More substantial burns will require veterinary attention, and your vet will need to know what caused the burn (fire, heating pad, stove, etc.) and the length of exposure to the heat source. If your pet has any medical history, this will also need to be related to your vet.

Smoke and chemical fume inhalation is another major factor to consider, as this can increase the risk for internal problems. Be sure to let your veterinary team know if your dog inhaled smoke or chemical fumes.

From there, your vet may recommend running bloodwork to assess internal organs, blood protein levels (these tend to drop in serious burn cases), and electrolyte levels (dehydration is likely).

Blood pressure will be monitored to evaluate any fluid loss, and fluid therapy will be administered to counter dehydration. Imaging (x-ray, ultrasound, CT scan) may be suggested to check the heart and respiratory tract, especially if smoke inhalation occurred.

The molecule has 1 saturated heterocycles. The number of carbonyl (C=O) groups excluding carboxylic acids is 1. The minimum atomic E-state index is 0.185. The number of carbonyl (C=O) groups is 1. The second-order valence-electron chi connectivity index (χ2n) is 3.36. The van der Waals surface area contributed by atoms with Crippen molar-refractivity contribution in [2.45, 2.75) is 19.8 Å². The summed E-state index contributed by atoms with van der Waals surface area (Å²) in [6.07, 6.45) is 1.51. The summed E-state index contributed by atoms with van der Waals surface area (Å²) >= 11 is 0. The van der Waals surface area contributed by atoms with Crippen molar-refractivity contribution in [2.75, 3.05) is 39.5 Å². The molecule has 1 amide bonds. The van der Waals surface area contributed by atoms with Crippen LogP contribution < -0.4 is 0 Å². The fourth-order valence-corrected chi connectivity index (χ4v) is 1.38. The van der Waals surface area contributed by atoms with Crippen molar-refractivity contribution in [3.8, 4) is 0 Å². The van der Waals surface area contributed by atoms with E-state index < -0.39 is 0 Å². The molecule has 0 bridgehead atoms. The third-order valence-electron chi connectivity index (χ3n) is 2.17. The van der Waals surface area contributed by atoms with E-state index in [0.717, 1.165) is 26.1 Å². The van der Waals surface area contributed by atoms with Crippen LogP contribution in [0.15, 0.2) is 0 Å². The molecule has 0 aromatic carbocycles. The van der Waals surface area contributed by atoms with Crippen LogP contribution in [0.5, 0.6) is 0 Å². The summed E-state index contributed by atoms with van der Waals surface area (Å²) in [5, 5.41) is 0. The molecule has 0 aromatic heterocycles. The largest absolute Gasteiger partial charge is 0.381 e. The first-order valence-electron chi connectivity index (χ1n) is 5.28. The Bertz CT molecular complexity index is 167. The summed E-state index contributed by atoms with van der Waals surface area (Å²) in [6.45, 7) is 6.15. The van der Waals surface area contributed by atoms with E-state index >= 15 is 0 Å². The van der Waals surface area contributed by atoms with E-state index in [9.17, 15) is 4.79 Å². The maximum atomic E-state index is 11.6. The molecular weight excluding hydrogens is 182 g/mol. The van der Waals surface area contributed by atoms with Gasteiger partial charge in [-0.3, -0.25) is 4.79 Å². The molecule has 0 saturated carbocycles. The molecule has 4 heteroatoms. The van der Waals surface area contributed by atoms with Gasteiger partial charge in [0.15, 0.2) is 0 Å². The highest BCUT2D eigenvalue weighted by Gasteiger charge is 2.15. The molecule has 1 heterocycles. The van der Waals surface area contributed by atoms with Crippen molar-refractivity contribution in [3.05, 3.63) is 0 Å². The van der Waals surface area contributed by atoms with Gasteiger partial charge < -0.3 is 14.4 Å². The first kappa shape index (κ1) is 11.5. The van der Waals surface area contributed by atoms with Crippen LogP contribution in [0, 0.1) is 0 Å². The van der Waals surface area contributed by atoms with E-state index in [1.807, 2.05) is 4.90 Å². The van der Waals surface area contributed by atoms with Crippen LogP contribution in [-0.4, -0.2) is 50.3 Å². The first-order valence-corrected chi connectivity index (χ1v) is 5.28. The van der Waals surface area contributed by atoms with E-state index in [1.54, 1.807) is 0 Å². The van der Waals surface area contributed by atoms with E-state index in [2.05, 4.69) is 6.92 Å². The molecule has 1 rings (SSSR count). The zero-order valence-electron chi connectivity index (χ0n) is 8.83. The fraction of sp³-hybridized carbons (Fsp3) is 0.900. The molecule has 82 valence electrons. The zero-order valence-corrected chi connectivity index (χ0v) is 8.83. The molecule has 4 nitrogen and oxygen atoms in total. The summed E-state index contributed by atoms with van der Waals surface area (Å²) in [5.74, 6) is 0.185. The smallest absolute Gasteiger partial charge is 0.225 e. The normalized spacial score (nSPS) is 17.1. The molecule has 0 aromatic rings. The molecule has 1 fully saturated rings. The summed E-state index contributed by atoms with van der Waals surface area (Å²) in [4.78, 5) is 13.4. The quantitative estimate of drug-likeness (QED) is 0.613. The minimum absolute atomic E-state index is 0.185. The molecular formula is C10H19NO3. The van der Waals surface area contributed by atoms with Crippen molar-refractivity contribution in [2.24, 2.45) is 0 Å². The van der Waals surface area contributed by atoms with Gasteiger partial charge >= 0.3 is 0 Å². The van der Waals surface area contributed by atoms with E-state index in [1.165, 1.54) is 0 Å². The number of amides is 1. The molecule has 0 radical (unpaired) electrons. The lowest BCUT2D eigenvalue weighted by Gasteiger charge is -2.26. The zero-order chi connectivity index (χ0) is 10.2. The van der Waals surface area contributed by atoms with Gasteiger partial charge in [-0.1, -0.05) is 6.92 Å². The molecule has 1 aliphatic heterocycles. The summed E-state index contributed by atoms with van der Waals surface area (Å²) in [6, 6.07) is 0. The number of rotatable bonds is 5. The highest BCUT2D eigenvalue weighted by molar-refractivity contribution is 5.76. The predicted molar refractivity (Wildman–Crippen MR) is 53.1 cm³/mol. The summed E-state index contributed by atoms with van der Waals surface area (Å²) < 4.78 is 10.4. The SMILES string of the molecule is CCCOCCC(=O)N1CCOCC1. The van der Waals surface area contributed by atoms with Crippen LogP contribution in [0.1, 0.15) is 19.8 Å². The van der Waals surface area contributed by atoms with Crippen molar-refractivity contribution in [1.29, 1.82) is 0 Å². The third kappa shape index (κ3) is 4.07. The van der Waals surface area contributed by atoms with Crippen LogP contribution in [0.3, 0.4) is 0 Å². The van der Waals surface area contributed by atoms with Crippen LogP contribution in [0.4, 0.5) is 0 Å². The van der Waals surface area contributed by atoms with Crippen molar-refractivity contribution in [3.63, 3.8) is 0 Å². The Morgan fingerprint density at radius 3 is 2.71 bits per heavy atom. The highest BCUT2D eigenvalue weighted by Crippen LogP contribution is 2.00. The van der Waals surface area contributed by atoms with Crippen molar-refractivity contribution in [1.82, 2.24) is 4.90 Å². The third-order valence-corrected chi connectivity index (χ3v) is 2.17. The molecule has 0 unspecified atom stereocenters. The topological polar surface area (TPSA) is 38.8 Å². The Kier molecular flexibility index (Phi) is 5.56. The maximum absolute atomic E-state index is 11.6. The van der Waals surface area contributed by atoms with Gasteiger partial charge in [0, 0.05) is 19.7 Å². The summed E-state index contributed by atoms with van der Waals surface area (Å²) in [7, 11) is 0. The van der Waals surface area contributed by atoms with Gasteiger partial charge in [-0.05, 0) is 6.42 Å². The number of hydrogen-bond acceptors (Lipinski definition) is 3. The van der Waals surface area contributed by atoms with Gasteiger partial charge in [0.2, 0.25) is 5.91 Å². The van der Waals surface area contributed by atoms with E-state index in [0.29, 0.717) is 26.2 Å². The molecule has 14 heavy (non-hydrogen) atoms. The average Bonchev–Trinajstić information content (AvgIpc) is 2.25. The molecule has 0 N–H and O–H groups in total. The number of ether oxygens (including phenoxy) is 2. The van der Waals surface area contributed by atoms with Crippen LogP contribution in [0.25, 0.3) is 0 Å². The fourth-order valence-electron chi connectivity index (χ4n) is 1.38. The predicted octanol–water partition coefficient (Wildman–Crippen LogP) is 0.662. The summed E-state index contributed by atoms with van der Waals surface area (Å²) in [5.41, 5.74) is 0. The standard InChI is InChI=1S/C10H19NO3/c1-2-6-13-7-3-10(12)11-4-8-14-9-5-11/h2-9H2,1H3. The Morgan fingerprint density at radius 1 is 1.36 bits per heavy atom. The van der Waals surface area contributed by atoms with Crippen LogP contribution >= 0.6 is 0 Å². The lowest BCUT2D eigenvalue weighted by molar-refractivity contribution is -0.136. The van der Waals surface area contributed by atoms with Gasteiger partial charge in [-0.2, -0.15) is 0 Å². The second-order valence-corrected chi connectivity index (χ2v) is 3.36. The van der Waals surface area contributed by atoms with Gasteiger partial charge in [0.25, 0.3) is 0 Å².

Drawing of stylized MRSA bacteria inside of flame

As mentioned previously, burn wound infection is a major threat to the health of the victim. If your dog's burn seems to be infected, your vet may suggest collecting a sample of the bacteria. These will be identified, and different antibiotics will be tested against the sample bacteria to determine the most effective antibiotics for your dog.